Revisiting the Grotesque: Poems

Revisiting the Grotesque: Poems

Date: August 1997
Creator: Davidson, Chad (Chad Thomas)
Description: This thesis consists of a group of poems around a central concept: language as a physical dwelling placeā€”a place much like what Raphael discovered in the grottoes of Rome and named "grotesque," or "grotto-esque." Using the word, "grotesque," as an example, the preface illustrates how poetry can play with the lost histories of words while still searching for new referents and associations.
Contributing Partner: UNT Libraries
Source Book for a Semester's Study of Language in Twelfth Grade English

Source Book for a Semester's Study of Language in Twelfth Grade English

Date: January 1970
Creator: Parker, Mildred B.
Description: While most of the current concepts about language may serve as the underlying principles of language study in all English classes, there appears to be a need in the high school curriculum for opportunity to study in concentrated manner the background and the development of the English language, as a subject of intrinsic interest and lifelong appreciation. A logical place for this type of study, offered on an elective basis, would be in one semester of the twelfth grade. Because of the scope and the depth of the study it would be considered an accelerated course. In the following chapters an attempt will be made to write a guide for such a curriculum.
Contributing Partner: UNT Libraries
The Relationship of Language and Articulation Ability to Reading Ability

The Relationship of Language and Articulation Ability to Reading Ability

Date: January 1968
Creator: Butt, Francis V.
Description: The purpose of this study was to determine the relationship between articulation ability and reading ability, between articulation ability and language development, and between language development and reading ability. This study examined children with minor difficulties and children with a history of more severe articulation problems separately in order to determine whether severity of articulation disability is related to reading ability.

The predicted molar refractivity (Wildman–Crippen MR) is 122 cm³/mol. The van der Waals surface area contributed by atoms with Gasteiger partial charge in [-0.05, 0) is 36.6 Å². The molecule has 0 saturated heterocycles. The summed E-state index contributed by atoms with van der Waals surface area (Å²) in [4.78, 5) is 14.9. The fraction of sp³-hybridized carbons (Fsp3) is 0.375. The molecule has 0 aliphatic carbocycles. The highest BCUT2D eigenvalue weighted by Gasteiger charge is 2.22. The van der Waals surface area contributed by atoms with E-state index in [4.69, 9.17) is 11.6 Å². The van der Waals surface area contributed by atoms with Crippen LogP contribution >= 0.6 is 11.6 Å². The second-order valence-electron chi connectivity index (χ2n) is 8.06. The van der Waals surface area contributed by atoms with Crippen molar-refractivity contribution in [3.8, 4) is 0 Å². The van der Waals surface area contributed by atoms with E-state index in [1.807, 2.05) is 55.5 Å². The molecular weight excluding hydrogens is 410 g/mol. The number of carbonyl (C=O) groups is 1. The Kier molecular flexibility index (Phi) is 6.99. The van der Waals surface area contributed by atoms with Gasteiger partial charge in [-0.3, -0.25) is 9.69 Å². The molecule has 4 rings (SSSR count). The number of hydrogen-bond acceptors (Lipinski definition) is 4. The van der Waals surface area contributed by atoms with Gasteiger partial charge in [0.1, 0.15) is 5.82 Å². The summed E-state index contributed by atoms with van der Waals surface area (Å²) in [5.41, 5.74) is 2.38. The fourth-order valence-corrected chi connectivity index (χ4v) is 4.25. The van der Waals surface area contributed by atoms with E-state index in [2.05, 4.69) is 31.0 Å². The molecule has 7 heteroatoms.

Contributing Partner: UNT Libraries
Schoolyard Politics: Ethics and Language at the International Criminal Tribunal for the Former Yugoslavia

Schoolyard Politics: Ethics and Language at the International Criminal Tribunal for the Former Yugoslavia

Date: December 2010
Creator: Hatcher, Robert
Description: The International Criminal Tribunal for the Former Yugoslavia (ICTY) has been both contentious and successful. By examining the ICTY from a Levinasian ethical standpoint, we might be able to understand how the court uses language to enforce ethical and moral standards upon post-war societies. Using linguistic methods of analysis combined with traditional data about the ICTY, I empirically examine the court using ordinary least squares (OLS) in order to show the impact that language has upon the court's decision making process. I hypothesize that the court is an ethical entity, and therefore we should not see any evidence of bias against Serbs and that language will provide a robust view of the court as an ethical mechanism.
Contributing Partner: UNT Libraries
Pejoration in the English Language

Pejoration in the English Language

Date: 1956
Creator: Owens, Letha Alice
Description: This study of pejoration in the English language covers general principles of semantics, socio-cultural terms, ability-condition terms, ethical-sexual terms, medical terms, and miscellaneous terms.
Contributing Partner: UNT Libraries
On the Relation between Stimulus Equivalence and Extension of Stimulus Function

On the Relation between Stimulus Equivalence and Extension of Stimulus Function

Access: Use of this item is restricted to the UNT Community.
Date: May 2004
Creator: Hartman, Carrie
Description: The purpose of this study was to examine the relation between stimulus equivalence (briefly, networks of relations among stimuli) and the extension of stimulus function (briefly, spread of effect across network) more closely than has been possible before. The traditional view of this relation suggests that equivalence classes mediate the extension of stimulus function and are, therefore, necessary for any extension to occur. This study used a preparation in which the conditional discriminations required for the development of equivalence classes and the simple discriminations required for the extension of function were trained or tested simultaneously. Results suggest that equivalence are not necessary for the extension of stimulus function though they may be sufficient.